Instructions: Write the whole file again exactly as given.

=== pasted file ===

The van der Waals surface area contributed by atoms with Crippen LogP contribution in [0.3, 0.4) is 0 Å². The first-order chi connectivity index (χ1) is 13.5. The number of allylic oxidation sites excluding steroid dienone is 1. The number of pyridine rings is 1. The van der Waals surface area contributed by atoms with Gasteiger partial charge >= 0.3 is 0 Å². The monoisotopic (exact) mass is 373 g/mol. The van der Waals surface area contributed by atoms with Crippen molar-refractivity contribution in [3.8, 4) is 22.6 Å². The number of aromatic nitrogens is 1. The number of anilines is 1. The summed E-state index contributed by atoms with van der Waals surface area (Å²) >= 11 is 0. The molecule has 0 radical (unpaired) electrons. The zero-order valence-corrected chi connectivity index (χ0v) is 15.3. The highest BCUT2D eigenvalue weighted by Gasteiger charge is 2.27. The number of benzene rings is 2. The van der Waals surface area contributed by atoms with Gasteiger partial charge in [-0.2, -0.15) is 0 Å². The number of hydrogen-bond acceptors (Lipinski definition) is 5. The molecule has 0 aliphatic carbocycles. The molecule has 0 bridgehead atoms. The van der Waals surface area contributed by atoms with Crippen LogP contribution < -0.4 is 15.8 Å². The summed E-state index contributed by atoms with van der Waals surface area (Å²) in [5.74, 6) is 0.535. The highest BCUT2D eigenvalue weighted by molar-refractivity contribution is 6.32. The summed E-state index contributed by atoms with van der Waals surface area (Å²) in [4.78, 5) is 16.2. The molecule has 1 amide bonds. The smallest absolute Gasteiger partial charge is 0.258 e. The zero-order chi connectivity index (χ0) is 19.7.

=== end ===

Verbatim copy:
The van der Waals surface area contributed by atoms with Crippen LogP contribution in [0.3, 0.4) is 0 Å². The first-order chi connectivity index (χ1) is 13.5. The number of allylic oxidation sites excluding steroid dienone is 1. The number of pyridine rings is 1. The van der Waals surface area contributed by atoms with Gasteiger partial charge >= 0.3 is 0 Å². The monoisotopic (exact) mass is 373 g/mol. The van der Waals surface area contributed by atoms with Crippen molar-refractivity contribution in [3.8, 4) is 22.6 Å². The number of aromatic nitrogens is 1. The number of anilines is 1. The summed E-state index contributed by atoms with van der Waals surface area (Å²) >= 11 is 0. The molecule has 0 radical (unpaired) electrons. The zero-order valence-corrected chi connectivity index (χ0v) is 15.3. The highest BCUT2D eigenvalue weighted by Gasteiger charge is 2.27. The number of benzene rings is 2. The van der Waals surface area contributed by atoms with Gasteiger partial charge in [-0.2, -0.15) is 0 Å². The number of hydrogen-bond acceptors (Lipinski definition) is 5. The molecule has 0 aliphatic carbocycles. The molecule has 0 bridgehead atoms. The van der Waals surface area contributed by atoms with Crippen LogP contribution < -0.4 is 15.8 Å². The summed E-state index contributed by atoms with van der Waals surface area (Å²) in [5.74, 6) is 0.535. The highest BCUT2D eigenvalue weighted by molar-refractivity contribution is 6.32. The summed E-state index contributed by atoms with van der Waals surface area (Å²) in [4.78, 5) is 16.2. The molecule has 1 amide bonds. The smallest absolute Gasteiger partial charge is 0.258 e. The zero-order chi connectivity index (χ0) is 19.7.